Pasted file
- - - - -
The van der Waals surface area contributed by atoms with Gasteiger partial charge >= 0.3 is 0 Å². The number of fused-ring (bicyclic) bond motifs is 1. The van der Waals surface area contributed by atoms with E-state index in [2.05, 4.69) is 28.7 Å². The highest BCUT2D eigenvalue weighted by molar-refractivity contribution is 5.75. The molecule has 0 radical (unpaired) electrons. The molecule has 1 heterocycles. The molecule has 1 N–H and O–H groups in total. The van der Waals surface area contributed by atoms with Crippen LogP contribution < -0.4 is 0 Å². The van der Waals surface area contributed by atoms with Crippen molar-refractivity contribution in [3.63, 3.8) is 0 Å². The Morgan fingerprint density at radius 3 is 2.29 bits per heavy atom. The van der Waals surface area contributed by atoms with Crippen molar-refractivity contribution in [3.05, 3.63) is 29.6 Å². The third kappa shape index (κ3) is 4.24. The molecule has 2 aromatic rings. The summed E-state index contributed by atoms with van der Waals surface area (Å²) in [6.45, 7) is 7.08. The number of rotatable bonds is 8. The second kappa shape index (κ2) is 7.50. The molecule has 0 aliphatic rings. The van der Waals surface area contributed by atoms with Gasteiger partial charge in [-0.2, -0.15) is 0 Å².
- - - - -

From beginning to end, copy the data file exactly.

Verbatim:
The van der Waals surface area contributed by atoms with Gasteiger partial charge >= 0.3 is 0 Å². The number of fused-ring (bicyclic) bond motifs is 1. The van der Waals surface area contributed by atoms with E-state index in [2.05, 4.69) is 28.7 Å². The highest BCUT2D eigenvalue weighted by molar-refractivity contribution is 5.75. The molecule has 0 radical (unpaired) electrons. The molecule has 1 heterocycles. The molecule has 1 N–H and O–H groups in total. The van der Waals surface area contributed by atoms with Crippen LogP contribution < -0.4 is 0 Å². The van der Waals surface area contributed by atoms with Crippen molar-refractivity contribution in [3.63, 3.8) is 0 Å². The Morgan fingerprint density at radius 3 is 2.29 bits per heavy atom. The van der Waals surface area contributed by atoms with Crippen molar-refractivity contribution in [3.05, 3.63) is 29.6 Å². The third kappa shape index (κ3) is 4.24. The molecule has 2 aromatic rings. The summed E-state index contributed by atoms with van der Waals surface area (Å²) in [6.45, 7) is 7.08. The number of rotatable bonds is 8. The second kappa shape index (κ2) is 7.50. The molecule has 0 aliphatic rings. The van der Waals surface area contributed by atoms with Gasteiger partial charge in [-0.2, -0.15) is 0 Å².